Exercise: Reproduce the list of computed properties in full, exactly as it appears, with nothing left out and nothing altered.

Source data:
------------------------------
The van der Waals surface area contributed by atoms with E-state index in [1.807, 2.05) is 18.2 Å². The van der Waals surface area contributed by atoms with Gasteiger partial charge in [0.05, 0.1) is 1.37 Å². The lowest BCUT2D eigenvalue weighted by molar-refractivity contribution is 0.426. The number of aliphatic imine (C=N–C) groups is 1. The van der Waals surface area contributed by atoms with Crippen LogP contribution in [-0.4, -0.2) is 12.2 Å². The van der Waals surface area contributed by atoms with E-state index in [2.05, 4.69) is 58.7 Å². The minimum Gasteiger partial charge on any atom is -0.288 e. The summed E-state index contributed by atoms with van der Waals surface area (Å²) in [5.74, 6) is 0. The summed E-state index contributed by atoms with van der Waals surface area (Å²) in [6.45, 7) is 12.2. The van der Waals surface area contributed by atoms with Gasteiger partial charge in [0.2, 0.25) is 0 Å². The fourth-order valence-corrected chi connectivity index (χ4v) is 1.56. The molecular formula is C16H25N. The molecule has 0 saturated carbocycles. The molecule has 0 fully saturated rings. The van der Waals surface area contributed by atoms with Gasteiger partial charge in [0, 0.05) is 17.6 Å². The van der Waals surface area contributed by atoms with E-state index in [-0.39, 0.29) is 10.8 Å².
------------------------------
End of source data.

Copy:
The van der Waals surface area contributed by atoms with E-state index in [1.807, 2.05) is 18.2 Å². The van der Waals surface area contributed by atoms with Gasteiger partial charge in [0.05, 0.1) is 1.37 Å². The lowest BCUT2D eigenvalue weighted by molar-refractivity contribution is 0.426. The number of aliphatic imine (C=N–C) groups is 1. The van der Waals surface area contributed by atoms with Crippen LogP contribution in [-0.4, -0.2) is 12.2 Å². The van der Waals surface area contributed by atoms with E-state index in [2.05, 4.69) is 58.7 Å². The minimum Gasteiger partial charge on any atom is -0.288 e. The summed E-state index contributed by atoms with van der Waals surface area (Å²) in [5.74, 6) is 0. The summed E-state index contributed by atoms with van der Waals surface area (Å²) in [6.45, 7) is 12.2. The van der Waals surface area contributed by atoms with Gasteiger partial charge in [0.2, 0.25) is 0 Å². The fourth-order valence-corrected chi connectivity index (χ4v) is 1.56. The molecular formula is C16H25N. The molecule has 0 saturated carbocycles. The molecule has 0 fully saturated rings. The van der Waals surface area contributed by atoms with Gasteiger partial charge in [0, 0.05) is 17.6 Å². The van der Waals surface area contributed by atoms with E-state index in [-0.39, 0.29) is 10.8 Å².